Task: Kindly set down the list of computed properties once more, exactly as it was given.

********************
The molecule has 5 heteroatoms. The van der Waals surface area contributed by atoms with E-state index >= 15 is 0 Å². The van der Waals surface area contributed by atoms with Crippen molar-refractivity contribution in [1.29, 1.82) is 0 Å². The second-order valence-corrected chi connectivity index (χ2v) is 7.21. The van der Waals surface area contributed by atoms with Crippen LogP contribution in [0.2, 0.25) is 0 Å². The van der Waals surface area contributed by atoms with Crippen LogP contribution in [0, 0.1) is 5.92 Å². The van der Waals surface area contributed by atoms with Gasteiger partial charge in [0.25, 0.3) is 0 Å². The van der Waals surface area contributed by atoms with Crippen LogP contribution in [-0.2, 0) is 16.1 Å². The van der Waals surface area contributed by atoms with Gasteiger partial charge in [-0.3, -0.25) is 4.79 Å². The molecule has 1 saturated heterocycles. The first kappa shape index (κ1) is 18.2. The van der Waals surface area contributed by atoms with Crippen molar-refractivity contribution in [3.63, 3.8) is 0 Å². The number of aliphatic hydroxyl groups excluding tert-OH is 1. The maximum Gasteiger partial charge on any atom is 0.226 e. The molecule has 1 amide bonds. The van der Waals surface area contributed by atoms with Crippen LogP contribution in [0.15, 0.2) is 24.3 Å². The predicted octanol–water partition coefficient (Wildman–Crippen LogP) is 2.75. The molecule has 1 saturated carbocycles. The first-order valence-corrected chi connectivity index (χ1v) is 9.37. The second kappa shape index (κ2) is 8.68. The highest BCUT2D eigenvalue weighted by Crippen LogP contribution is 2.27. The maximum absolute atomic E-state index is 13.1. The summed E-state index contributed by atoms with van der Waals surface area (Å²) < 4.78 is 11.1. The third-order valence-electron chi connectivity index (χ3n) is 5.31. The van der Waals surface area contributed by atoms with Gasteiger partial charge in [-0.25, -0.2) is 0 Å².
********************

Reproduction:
The molecule has 5 heteroatoms. The van der Waals surface area contributed by atoms with E-state index >= 15 is 0 Å². The van der Waals surface area contributed by atoms with Crippen molar-refractivity contribution in [1.29, 1.82) is 0 Å². The second-order valence-corrected chi connectivity index (χ2v) is 7.21. The van der Waals surface area contributed by atoms with Crippen LogP contribution in [0.2, 0.25) is 0 Å². The van der Waals surface area contributed by atoms with Crippen LogP contribution in [0, 0.1) is 5.92 Å². The van der Waals surface area contributed by atoms with Gasteiger partial charge in [0.25, 0.3) is 0 Å². The van der Waals surface area contributed by atoms with Crippen LogP contribution in [-0.2, 0) is 16.1 Å². The van der Waals surface area contributed by atoms with Gasteiger partial charge in [-0.3, -0.25) is 4.79 Å². The molecule has 1 saturated heterocycles. The first kappa shape index (κ1) is 18.2. The van der Waals surface area contributed by atoms with Crippen molar-refractivity contribution in [3.63, 3.8) is 0 Å². The number of aliphatic hydroxyl groups excluding tert-OH is 1. The maximum Gasteiger partial charge on any atom is 0.226 e. The molecule has 1 amide bonds. The van der Waals surface area contributed by atoms with Crippen LogP contribution in [0.15, 0.2) is 24.3 Å². The predicted octanol–water partition coefficient (Wildman–Crippen LogP) is 2.75. The molecule has 1 saturated carbocycles. The first-order valence-corrected chi connectivity index (χ1v) is 9.37. The second kappa shape index (κ2) is 8.68. The highest BCUT2D eigenvalue weighted by Crippen LogP contribution is 2.27. The maximum absolute atomic E-state index is 13.1. The summed E-state index contributed by atoms with van der Waals surface area (Å²) < 4.78 is 11.1. The third-order valence-electron chi connectivity index (χ3n) is 5.31. The van der Waals surface area contributed by atoms with Gasteiger partial charge in [-0.25, -0.2) is 0 Å².